14GB 100% free Healthy (Primary Parition) after Windows 7 install

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  1. Posts : 139
    Windows 7 Ultimate 64-bit
       #11

    sebs said:
    It is MBR.

    I posted on Reddit and someone says it would be very complicated to do: https://www.reddit.com/r/pchelp/comm...se_partitions/

    What do you think?
    He is exaggerating, I have deleted the recovery partition all the time before without consequences. You can delete it with a partition program and then annex the 15 GB to your C drive, the app will automatically update the boot files to reflect the new parameters. But I can't stress enough, back it up first! That way you are insured nothing will go wrong.

    As for why the 15 GB partition is there at all, the seller could've forgotten to reformat it, you might've selected the option to keep a recovery partition alongside your OS partition during installation, though they are typically a few hundred MB. If you assign that mystery partition a drive letter, you might be able to explore it. There are also plenty of specialized programs that can browse partitions including broken/deleted ones.
    Btw, when I got my Vista box in 2008, it came with a 250 GB HDD with a 10 GB recovery partition at the front and the 240 GB C drive to the right of it. I deleted it without incident.
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  2. Posts : 6
    Windows 7 Home 64
    Thread Starter
       #12

    jumanji said:
    @sebs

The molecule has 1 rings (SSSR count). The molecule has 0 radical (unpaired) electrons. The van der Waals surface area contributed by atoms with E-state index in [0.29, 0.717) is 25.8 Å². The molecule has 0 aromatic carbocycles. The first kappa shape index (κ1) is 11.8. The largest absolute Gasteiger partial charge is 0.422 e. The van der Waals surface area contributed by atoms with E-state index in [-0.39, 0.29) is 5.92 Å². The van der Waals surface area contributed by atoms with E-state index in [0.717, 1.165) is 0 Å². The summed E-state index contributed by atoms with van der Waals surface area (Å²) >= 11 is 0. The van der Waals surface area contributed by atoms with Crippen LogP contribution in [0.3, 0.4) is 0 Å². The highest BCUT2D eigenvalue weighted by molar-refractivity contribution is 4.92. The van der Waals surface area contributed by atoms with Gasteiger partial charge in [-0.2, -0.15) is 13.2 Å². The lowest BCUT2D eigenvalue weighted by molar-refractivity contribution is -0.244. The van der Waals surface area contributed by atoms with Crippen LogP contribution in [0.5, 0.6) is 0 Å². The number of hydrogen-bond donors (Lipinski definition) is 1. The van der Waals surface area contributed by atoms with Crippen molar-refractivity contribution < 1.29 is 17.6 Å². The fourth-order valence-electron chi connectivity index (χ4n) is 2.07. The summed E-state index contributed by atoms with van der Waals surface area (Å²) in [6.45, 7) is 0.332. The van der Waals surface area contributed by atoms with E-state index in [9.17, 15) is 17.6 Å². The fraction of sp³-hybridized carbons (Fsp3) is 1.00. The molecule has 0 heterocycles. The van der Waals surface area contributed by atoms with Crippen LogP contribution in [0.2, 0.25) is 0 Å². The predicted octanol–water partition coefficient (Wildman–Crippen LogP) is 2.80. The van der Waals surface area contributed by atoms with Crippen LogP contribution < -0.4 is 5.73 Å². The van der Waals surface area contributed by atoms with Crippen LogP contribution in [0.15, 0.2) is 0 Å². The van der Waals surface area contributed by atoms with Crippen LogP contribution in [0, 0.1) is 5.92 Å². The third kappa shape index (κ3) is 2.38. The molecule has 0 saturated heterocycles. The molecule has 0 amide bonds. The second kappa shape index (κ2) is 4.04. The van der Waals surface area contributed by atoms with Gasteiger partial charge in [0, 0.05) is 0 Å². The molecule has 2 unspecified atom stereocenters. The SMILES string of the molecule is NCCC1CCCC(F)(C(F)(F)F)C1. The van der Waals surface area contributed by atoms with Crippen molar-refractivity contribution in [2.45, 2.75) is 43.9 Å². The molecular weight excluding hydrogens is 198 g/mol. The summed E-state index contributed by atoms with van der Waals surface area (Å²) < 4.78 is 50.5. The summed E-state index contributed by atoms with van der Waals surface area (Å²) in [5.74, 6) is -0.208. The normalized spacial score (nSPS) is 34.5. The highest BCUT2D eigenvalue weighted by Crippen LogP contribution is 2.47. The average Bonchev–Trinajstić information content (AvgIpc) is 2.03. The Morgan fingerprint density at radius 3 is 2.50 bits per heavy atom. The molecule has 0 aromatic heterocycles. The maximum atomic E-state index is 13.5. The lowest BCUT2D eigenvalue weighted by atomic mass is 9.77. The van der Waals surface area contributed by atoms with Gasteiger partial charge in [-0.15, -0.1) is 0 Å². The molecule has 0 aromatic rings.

You are saying that it is a new SSD. When you received did you check it to confirm that it is a new one? We have come across users who bought SSD on ebay and found that it was a used one and not new. In one instance it was actually formatted in Linux for Linux.

    Usually, you will need to format an SSD after purchase in order to ensure it's compatible with your operating system or if you are moving the SSD from one device to another.

    How to Initialize Your SSD for Windows(R) | Crucial IN



    Hey, thanks for the reply.
    I bought it from Amazon from what appears to be an official Kingston Amazon shop. This is the one I bought and where I bought it from exactly: Amazon.com: Kingston 240GB A400 SATA 3 2.5" Internal SSD SA400S37/240G - HDD Replacement for Increase Performance : Electronics

    I didn't check anything before installing Windows 7. It didn't cross my mind that there could be anything on it with me assuming it was really new.

    I didn't know it was supposed to be formatted first. I thought the Windows installation took care of everything.

    - - - Updated - - -

    dg1261 said:
    First, just to be clear, 15 GB is not a lot of space. Don't be prejudiced by the Disk Management display, which is not to proportional scale.
    Aha, there's the key piece of information.
    @dg1261

    Thanks so much for such a detailed explanation! :)

    Yea, I'm not really worried about "loosing" the 15 GB. It's more the feeling of not being in control of my computer, wanting to know and understand everything, and feeling "cheated" kinda thing. I think most people active in this forum can probably relate

    I checked the old HDD as you suggested and sure enough, there it is, exact same partition in same location and same size. So must be the hidden recovery partition for a full factory restore image as you mentioned. So I guess mystery solved :)